- Do family’s or own laundry
- Mop the floor
- Create one meal a week.
Of course, you can do other things with chores.
- Add or delete what chores that work for your family. The above lists were just to give you an idea of things your child could do. Many of these chore options were taken from the Focus on the Family’s website.
- You create cards with chore descriptions for easy reference once you have instructed and overseen chores.
- You can create a simple chore chart with the name of the chore on the left-hand side and the days of the week that you want them completed on the right-hand side.
- You can have your child earn some cash by giving them a weekly allowance. How much to pay then is up to you. This would be a terrific finance lesson on saving, spending, giving to the church or another charitable organization.
Have a great week! ~Lisa ~
So, you are thinking about homeschooling next year. That’s awesome! You may be wondering, “Where do I start?”
I found it helpful to find a few trusted sources for information. Start out with just a couple of things to investigate. It can be overwhelming if you try to tackle it all at once. After you have answers for those couple of questions, then pick a couple of more to research. Pretty soon you will be a pro and ready to go! Here are a few great resources to help you get started.
- State homeschool organizations These well established and well respected organizations have all of the information and forms you need to notify the school.
Are you looking for curriculum? Cathy Duffy Reviews is a good resource with a summary of each of her top picks. She also has a book called How to Choose Homeschool Curriculum that would be worth the investment since it covers setting goals, types of learners, and philosophies of education.
Two great companies from which to buy homeschool books/ curriculum are:
Join a Facebook Group and/or a support group. There are both secular and Christian groups. Facebook groups are very helpful, but I liked talking and meeting up with people. People are more than happy to help you. If you have any questions that I can help you with, comment below.
Have a great week! ~Lisa~
Spring is an amazing season, don’t you agree? I love to get out and see all of the changes that are occurring in nature. This naturally lends itself to science activities, fresh air, and activity (gotta get those kiddos moving). With just a few materials you can use the great outdoors to investigate science topics. Great outdoors + kids + science= Success! Know that’s what I call a great formula.
Plants- Tulips are starting to bloom and will do so over the next several weeks. This flower has large parts inside of it and is one of the best plants to dissect for the reason. It is a perfect flower because it has both male and female parts. (I just learned that!) And, in case you need a reminder of where the parts are located and what are their names, here is a quick reference drawing courtesy of http://www.wikimedia.com
Here are some ideas for teaching. I have listed in parentheses other subject areas that are included besides science that are being studied as well.
- Have your budding 🙂 botanist draw the parts of the flower. (art)
- Label the parts of their flower. (language arts)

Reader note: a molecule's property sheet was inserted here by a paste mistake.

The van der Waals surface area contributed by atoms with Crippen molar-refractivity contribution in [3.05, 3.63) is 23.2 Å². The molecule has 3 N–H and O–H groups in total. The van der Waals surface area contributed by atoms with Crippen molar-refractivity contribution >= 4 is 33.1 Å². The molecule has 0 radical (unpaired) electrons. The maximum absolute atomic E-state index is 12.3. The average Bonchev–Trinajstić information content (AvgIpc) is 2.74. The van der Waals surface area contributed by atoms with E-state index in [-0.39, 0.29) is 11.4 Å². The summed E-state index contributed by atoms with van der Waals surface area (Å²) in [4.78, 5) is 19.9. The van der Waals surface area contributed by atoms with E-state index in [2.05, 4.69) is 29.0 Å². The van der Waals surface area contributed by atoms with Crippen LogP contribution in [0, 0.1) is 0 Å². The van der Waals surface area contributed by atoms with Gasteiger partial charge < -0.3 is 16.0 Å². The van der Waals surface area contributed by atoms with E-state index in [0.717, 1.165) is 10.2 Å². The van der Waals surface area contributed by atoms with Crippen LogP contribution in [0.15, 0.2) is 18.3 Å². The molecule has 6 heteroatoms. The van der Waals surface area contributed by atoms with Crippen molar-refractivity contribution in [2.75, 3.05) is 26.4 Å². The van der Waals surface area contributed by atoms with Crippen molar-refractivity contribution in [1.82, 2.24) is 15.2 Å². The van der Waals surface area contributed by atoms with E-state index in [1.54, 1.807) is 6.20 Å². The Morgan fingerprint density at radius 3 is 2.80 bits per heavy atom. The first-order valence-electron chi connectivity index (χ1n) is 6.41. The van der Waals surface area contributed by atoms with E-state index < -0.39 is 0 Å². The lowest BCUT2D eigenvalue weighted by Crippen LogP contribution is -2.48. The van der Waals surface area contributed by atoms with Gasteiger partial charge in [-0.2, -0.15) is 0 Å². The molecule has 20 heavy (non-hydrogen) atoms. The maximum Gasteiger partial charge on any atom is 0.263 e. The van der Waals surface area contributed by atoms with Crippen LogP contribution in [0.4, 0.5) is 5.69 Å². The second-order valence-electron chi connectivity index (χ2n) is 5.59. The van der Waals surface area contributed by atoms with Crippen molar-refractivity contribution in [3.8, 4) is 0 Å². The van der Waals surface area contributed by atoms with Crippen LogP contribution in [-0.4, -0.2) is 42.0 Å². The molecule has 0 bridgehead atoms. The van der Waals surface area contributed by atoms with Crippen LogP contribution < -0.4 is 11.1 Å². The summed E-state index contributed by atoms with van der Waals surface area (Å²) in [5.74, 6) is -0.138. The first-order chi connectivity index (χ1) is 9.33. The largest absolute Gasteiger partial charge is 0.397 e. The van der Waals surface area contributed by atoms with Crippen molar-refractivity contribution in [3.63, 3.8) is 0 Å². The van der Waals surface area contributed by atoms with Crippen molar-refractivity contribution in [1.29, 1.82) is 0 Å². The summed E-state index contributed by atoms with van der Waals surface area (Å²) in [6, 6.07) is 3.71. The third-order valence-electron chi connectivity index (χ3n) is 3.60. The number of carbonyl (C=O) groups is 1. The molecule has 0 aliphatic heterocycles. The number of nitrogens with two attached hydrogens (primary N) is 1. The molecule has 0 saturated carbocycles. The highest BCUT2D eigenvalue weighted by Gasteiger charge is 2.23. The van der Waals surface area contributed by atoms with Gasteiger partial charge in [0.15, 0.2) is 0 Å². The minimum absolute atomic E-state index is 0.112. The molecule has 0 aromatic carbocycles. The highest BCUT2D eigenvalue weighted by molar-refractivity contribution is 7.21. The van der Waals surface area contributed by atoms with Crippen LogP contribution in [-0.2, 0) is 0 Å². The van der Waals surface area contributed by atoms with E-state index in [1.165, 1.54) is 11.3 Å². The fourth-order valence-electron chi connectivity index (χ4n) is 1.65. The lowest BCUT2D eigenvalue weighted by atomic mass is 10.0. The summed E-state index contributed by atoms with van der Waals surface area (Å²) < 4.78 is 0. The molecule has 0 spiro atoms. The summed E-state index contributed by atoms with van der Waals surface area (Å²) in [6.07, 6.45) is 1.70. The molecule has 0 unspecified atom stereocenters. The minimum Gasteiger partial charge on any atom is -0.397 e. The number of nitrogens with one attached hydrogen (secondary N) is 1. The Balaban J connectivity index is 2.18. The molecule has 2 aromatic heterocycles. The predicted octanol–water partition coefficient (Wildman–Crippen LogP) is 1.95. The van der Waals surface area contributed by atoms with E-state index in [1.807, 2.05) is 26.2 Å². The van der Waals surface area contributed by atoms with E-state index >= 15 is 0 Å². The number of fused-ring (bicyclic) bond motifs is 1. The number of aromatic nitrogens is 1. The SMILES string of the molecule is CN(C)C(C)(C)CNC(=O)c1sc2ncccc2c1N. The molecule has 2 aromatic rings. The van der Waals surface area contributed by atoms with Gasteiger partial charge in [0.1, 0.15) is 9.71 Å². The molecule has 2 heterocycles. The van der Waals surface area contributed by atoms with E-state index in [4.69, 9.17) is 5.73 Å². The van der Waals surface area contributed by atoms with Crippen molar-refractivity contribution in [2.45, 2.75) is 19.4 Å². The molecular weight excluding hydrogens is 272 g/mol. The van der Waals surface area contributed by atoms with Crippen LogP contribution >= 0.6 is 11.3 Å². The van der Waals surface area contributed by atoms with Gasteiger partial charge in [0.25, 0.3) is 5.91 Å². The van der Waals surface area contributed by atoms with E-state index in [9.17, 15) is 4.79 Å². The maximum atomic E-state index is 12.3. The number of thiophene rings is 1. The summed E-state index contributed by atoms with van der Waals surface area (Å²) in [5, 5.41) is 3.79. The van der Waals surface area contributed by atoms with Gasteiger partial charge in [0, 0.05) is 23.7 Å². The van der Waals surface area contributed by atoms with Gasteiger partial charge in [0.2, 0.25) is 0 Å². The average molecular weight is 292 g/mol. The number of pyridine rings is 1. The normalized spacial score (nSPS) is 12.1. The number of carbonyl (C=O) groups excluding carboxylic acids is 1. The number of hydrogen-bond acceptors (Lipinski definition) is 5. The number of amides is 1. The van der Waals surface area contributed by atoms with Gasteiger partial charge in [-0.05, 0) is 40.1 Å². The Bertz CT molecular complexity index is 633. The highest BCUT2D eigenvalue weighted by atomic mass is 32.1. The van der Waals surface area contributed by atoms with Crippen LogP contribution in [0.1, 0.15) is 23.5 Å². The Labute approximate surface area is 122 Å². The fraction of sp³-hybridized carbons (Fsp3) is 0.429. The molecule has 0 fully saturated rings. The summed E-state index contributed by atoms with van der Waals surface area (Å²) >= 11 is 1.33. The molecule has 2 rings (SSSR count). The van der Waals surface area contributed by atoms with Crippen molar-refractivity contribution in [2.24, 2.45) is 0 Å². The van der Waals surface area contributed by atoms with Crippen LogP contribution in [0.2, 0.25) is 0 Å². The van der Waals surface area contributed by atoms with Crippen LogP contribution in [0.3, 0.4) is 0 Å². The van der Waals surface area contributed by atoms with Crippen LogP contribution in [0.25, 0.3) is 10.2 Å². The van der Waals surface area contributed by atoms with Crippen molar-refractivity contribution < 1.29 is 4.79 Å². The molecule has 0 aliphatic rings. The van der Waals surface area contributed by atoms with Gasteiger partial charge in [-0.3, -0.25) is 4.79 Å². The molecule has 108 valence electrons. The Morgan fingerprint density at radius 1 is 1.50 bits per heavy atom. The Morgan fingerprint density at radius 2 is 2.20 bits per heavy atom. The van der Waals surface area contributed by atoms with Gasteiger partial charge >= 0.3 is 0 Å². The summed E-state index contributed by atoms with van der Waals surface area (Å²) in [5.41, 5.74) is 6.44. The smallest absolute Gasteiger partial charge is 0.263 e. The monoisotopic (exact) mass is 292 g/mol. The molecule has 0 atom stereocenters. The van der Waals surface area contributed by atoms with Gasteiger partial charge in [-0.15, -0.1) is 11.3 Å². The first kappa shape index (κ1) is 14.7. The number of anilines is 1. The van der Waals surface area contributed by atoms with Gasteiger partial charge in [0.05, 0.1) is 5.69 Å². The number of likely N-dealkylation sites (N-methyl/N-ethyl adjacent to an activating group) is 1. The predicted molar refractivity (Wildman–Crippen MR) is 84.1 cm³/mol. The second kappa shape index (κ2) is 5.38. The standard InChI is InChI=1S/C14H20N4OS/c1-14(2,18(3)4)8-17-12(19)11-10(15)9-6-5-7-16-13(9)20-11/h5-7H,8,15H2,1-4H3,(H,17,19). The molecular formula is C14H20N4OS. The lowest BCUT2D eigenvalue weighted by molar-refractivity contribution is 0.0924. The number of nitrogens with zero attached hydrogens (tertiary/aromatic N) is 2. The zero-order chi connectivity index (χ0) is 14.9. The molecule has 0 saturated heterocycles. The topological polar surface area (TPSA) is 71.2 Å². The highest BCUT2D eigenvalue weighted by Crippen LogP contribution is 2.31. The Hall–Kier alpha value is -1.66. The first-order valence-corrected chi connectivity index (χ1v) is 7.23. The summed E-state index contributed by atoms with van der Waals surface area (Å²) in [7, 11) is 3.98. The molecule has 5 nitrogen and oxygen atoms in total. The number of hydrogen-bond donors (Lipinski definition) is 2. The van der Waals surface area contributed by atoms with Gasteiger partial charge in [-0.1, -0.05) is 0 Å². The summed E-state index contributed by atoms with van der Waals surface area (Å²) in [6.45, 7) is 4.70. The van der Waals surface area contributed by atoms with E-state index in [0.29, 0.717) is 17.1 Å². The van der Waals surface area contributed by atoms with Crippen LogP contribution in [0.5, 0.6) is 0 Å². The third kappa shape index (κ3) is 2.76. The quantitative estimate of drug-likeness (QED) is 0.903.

- Point to the various parts and describe them. (language arts)
- Color a picture and/or label the parts of a flower Superstarworksheets (art)
- Have your student teach you or other siblings about the flower. (language arts)
- If you don’t have a flower to study, DK Books has a close-up of a flower and simple explanations of the parts of a plant. Flower Parts for Kids
- If you have an older student you can go into greater detail by looking at this site: Biology for Kids: Flowering Plants
Nature Picture Show Take your phone with you on a walk and let your child take pictures of signs of spring. When you get home you can:
- Identify the plants and animals you saw. (language arts)
- Create a photo collage. (art, technology)
- Send pictures with a short narration to grandparents. (language arts)
- Create a PowerPoint with captions. (technology, language arts)
Shadows The other day I saw my neighbor sitting on her driveway with some plastic dinosaurs and I just had to ask her what she was doing (keeping 6′ away from her of course!). She was waiting for the sun to cast shadows on some paper that she had so she could trace them. What a lot of fun! You can do this with anything, including your own shadow and your son/ daughter’s shadow. Other things you can do with shadows:
- Measure each shadow. You can come out at different times of the day and see whether your shadow was longer or shorter than before. (math)
- Graph the measurement of the shadows. (math)
- Watch a video about shadows. If you have an older student they can take notes about the video. (language arts) Dr. Binocs
- If you are looking for some good books to read about shadows (both nonfiction and fiction), you can check out this website: Faith and Good Works
- Create a shadow puppet play. (art, language arts)
- Not sunny today? No problem! Make a puppet theater. Here are two options to get your creative juices flowing:
Blowing Bubbles is always a lot of fun, but did you ever think about making this into a science activity? Ask the question: If you have different shaped wands (made out of pipe cleaners or wire), will the bubbles come out in those shapes or will they be round? Create a hypothesis and go have some fun by checking to see if it is correct.
- Bubble formula- I found a formula without glycerin on kidsactivities.com since you can’t run to the store to get any right now. The amazing thing about this formula is that if you wear gloves the bubbles they won’t pop. The sugar makes them very strong and you can catch them and bounce them without breaking.
Have a great week! ~ Lisa ~